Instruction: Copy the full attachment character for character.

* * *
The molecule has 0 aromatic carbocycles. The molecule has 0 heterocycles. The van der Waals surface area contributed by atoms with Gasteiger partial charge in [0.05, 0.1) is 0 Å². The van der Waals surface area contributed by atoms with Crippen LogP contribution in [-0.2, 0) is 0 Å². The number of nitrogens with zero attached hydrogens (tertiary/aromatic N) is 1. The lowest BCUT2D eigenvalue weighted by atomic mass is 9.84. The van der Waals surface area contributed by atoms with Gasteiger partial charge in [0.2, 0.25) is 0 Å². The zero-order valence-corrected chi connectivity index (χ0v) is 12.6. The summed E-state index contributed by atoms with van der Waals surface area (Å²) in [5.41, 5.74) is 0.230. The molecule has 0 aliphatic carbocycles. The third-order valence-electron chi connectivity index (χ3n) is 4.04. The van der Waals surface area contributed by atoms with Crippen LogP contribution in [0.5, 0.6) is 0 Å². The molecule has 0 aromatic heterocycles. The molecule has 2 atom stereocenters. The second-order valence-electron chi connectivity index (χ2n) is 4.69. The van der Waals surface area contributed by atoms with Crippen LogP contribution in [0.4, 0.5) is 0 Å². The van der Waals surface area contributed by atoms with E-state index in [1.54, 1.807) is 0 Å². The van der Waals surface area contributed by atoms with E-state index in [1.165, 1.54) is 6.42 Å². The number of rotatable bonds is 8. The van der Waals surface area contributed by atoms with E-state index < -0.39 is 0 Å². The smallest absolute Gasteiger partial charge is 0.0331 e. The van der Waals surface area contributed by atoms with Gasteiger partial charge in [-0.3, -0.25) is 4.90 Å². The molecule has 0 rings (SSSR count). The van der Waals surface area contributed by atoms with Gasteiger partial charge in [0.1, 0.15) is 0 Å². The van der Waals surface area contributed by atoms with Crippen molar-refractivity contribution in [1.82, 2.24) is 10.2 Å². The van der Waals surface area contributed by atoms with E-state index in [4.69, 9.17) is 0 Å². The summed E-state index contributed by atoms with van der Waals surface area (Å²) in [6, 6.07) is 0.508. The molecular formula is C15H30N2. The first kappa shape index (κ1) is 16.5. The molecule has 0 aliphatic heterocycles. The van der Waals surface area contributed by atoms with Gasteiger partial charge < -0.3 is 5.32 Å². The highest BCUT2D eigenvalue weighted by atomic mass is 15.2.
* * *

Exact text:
The molecule has 0 aromatic carbocycles. The molecule has 0 heterocycles. The van der Waals surface area contributed by atoms with Gasteiger partial charge in [0.05, 0.1) is 0 Å². The van der Waals surface area contributed by atoms with Crippen LogP contribution in [-0.2, 0) is 0 Å². The number of nitrogens with zero attached hydrogens (tertiary/aromatic N) is 1. The lowest BCUT2D eigenvalue weighted by atomic mass is 9.84. The van der Waals surface area contributed by atoms with Gasteiger partial charge in [0.2, 0.25) is 0 Å². The zero-order valence-corrected chi connectivity index (χ0v) is 12.6. The summed E-state index contributed by atoms with van der Waals surface area (Å²) in [5.41, 5.74) is 0.230. The molecule has 0 aliphatic carbocycles. The third-order valence-electron chi connectivity index (χ3n) is 4.04. The van der Waals surface area contributed by atoms with Crippen LogP contribution in [0.5, 0.6) is 0 Å². The molecule has 0 aromatic heterocycles. The molecule has 2 atom stereocenters. The second-order valence-electron chi connectivity index (χ2n) is 4.69. The van der Waals surface area contributed by atoms with Crippen LogP contribution in [0.4, 0.5) is 0 Å². The van der Waals surface area contributed by atoms with E-state index in [1.54, 1.807) is 0 Å². The van der Waals surface area contributed by atoms with E-state index in [1.165, 1.54) is 6.42 Å². The number of rotatable bonds is 8. The van der Waals surface area contributed by atoms with E-state index < -0.39 is 0 Å². The smallest absolute Gasteiger partial charge is 0.0331 e. The van der Waals surface area contributed by atoms with Gasteiger partial charge in [-0.3, -0.25) is 4.90 Å². The molecule has 0 rings (SSSR count). The van der Waals surface area contributed by atoms with Gasteiger partial charge in [0.1, 0.15) is 0 Å². The van der Waals surface area contributed by atoms with Crippen molar-refractivity contribution in [1.82, 2.24) is 10.2 Å². The van der Waals surface area contributed by atoms with E-state index in [4.69, 9.17) is 0 Å². The summed E-state index contributed by atoms with van der Waals surface area (Å²) in [6, 6.07) is 0.508. The molecular formula is C15H30N2. The first kappa shape index (κ1) is 16.5. The molecule has 0 aliphatic heterocycles. The van der Waals surface area contributed by atoms with Gasteiger partial charge < -0.3 is 5.32 Å². The highest BCUT2D eigenvalue weighted by atomic mass is 15.2.